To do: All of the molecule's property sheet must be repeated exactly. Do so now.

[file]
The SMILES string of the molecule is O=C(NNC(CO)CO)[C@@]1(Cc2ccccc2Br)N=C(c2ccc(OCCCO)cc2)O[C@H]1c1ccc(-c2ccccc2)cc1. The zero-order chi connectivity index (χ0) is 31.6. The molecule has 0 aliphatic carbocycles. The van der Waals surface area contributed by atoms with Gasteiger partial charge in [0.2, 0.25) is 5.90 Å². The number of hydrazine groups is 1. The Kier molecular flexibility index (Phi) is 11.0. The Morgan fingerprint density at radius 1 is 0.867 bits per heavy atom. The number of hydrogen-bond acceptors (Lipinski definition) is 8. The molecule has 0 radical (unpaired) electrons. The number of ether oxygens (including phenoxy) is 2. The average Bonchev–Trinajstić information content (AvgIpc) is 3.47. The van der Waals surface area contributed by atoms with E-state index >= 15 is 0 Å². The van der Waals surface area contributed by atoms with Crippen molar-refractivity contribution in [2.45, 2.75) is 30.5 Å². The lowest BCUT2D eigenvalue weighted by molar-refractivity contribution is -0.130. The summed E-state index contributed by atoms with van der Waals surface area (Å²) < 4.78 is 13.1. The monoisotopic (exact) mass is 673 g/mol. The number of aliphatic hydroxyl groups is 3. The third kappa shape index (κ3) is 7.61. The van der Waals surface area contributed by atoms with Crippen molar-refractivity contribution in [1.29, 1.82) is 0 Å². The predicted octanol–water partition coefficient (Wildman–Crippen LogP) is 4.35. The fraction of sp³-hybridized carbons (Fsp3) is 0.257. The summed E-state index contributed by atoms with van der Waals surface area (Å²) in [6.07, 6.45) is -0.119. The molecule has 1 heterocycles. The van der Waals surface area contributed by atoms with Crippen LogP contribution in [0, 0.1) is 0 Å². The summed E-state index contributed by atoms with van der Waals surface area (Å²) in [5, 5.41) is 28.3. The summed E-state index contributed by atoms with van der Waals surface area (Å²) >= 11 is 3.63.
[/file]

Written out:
The SMILES string of the molecule is O=C(NNC(CO)CO)[C@@]1(Cc2ccccc2Br)N=C(c2ccc(OCCCO)cc2)O[C@H]1c1ccc(-c2ccccc2)cc1. The zero-order chi connectivity index (χ0) is 31.6. The molecule has 0 aliphatic carbocycles. The van der Waals surface area contributed by atoms with Gasteiger partial charge in [0.2, 0.25) is 5.90 Å². The number of hydrazine groups is 1. The Kier molecular flexibility index (Phi) is 11.0. The Morgan fingerprint density at radius 1 is 0.867 bits per heavy atom. The number of hydrogen-bond acceptors (Lipinski definition) is 8. The molecule has 0 radical (unpaired) electrons. The number of ether oxygens (including phenoxy) is 2. The average Bonchev–Trinajstić information content (AvgIpc) is 3.47. The van der Waals surface area contributed by atoms with E-state index >= 15 is 0 Å². The van der Waals surface area contributed by atoms with Crippen molar-refractivity contribution in [2.45, 2.75) is 30.5 Å². The lowest BCUT2D eigenvalue weighted by molar-refractivity contribution is -0.130. The summed E-state index contributed by atoms with van der Waals surface area (Å²) < 4.78 is 13.1. The monoisotopic (exact) mass is 673 g/mol. The number of aliphatic hydroxyl groups is 3. The third kappa shape index (κ3) is 7.61. The van der Waals surface area contributed by atoms with Crippen molar-refractivity contribution in [1.29, 1.82) is 0 Å². The predicted octanol–water partition coefficient (Wildman–Crippen LogP) is 4.35. The fraction of sp³-hybridized carbons (Fsp3) is 0.257. The summed E-state index contributed by atoms with van der Waals surface area (Å²) in [6.07, 6.45) is -0.119. The molecule has 1 heterocycles. The van der Waals surface area contributed by atoms with Crippen LogP contribution in [0, 0.1) is 0 Å². The summed E-state index contributed by atoms with van der Waals surface area (Å²) in [5, 5.41) is 28.3. The summed E-state index contributed by atoms with van der Waals surface area (Å²) >= 11 is 3.63.